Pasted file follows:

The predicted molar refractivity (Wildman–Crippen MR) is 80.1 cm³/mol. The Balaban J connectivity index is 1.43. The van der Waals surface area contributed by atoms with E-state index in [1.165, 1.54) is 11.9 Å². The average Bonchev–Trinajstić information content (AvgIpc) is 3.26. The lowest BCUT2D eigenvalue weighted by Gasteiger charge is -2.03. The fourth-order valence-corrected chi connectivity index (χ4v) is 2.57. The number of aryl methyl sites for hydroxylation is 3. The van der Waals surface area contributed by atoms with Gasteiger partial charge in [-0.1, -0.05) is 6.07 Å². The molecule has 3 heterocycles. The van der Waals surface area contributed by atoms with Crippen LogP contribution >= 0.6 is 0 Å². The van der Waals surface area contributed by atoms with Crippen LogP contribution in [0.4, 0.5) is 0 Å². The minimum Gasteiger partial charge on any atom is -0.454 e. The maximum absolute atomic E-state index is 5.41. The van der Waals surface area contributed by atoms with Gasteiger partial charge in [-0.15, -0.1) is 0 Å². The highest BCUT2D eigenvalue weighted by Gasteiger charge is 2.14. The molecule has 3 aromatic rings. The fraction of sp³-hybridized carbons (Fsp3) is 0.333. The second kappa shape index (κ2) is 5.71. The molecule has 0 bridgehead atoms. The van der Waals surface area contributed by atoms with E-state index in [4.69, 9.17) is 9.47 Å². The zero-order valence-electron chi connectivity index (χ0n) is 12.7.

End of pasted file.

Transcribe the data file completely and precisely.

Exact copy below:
The predicted molar refractivity (Wildman–Crippen MR) is 80.1 cm³/mol. The Balaban J connectivity index is 1.43. The van der Waals surface area contributed by atoms with E-state index in [1.165, 1.54) is 11.9 Å². The average Bonchev–Trinajstić information content (AvgIpc) is 3.26. The lowest BCUT2D eigenvalue weighted by Gasteiger charge is -2.03. The fourth-order valence-corrected chi connectivity index (χ4v) is 2.57. The number of aryl methyl sites for hydroxylation is 3. The van der Waals surface area contributed by atoms with Gasteiger partial charge in [-0.1, -0.05) is 6.07 Å². The molecule has 3 heterocycles. The van der Waals surface area contributed by atoms with Crippen LogP contribution >= 0.6 is 0 Å². The van der Waals surface area contributed by atoms with Crippen LogP contribution in [0.4, 0.5) is 0 Å². The minimum Gasteiger partial charge on any atom is -0.454 e. The maximum absolute atomic E-state index is 5.41. The van der Waals surface area contributed by atoms with Gasteiger partial charge in [-0.15, -0.1) is 0 Å². The highest BCUT2D eigenvalue weighted by Gasteiger charge is 2.14. The molecule has 3 aromatic rings. The fraction of sp³-hybridized carbons (Fsp3) is 0.333. The second kappa shape index (κ2) is 5.71. The molecule has 0 bridgehead atoms. The van der Waals surface area contributed by atoms with E-state index in [4.69, 9.17) is 9.47 Å². The zero-order valence-electron chi connectivity index (χ0n) is 12.7.